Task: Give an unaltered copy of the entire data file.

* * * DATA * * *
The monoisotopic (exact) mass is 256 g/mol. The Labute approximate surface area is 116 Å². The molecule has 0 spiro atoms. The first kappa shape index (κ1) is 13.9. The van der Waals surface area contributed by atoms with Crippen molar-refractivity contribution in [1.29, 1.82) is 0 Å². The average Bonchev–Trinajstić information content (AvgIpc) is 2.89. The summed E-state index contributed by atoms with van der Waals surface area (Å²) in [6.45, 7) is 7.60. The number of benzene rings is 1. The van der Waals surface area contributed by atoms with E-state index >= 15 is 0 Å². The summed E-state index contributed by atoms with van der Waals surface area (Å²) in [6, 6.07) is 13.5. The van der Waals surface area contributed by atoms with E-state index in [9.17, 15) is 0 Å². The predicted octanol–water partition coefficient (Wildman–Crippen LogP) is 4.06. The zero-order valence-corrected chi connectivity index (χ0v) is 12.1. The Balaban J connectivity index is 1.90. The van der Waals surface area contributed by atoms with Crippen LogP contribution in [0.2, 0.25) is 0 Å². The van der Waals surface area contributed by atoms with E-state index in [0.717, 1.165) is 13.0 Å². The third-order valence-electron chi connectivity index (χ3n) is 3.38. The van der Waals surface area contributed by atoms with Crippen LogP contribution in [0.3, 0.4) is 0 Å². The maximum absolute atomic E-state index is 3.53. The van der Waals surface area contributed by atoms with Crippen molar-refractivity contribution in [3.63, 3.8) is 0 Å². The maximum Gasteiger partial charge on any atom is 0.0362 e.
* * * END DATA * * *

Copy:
The monoisotopic (exact) mass is 256 g/mol. The Labute approximate surface area is 116 Å². The molecule has 0 spiro atoms. The first kappa shape index (κ1) is 13.9. The van der Waals surface area contributed by atoms with Crippen molar-refractivity contribution in [1.29, 1.82) is 0 Å². The average Bonchev–Trinajstić information content (AvgIpc) is 2.89. The summed E-state index contributed by atoms with van der Waals surface area (Å²) in [6.45, 7) is 7.60. The number of benzene rings is 1. The van der Waals surface area contributed by atoms with E-state index >= 15 is 0 Å². The summed E-state index contributed by atoms with van der Waals surface area (Å²) in [6, 6.07) is 13.5. The van der Waals surface area contributed by atoms with E-state index in [9.17, 15) is 0 Å². The predicted octanol–water partition coefficient (Wildman–Crippen LogP) is 4.06. The zero-order valence-corrected chi connectivity index (χ0v) is 12.1. The Balaban J connectivity index is 1.90. The van der Waals surface area contributed by atoms with Crippen LogP contribution in [0.2, 0.25) is 0 Å². The van der Waals surface area contributed by atoms with E-state index in [0.717, 1.165) is 13.0 Å². The third-order valence-electron chi connectivity index (χ3n) is 3.38. The van der Waals surface area contributed by atoms with Crippen LogP contribution in [0.3, 0.4) is 0 Å². The maximum absolute atomic E-state index is 3.53. The van der Waals surface area contributed by atoms with Crippen molar-refractivity contribution in [3.63, 3.8) is 0 Å². The maximum Gasteiger partial charge on any atom is 0.0362 e.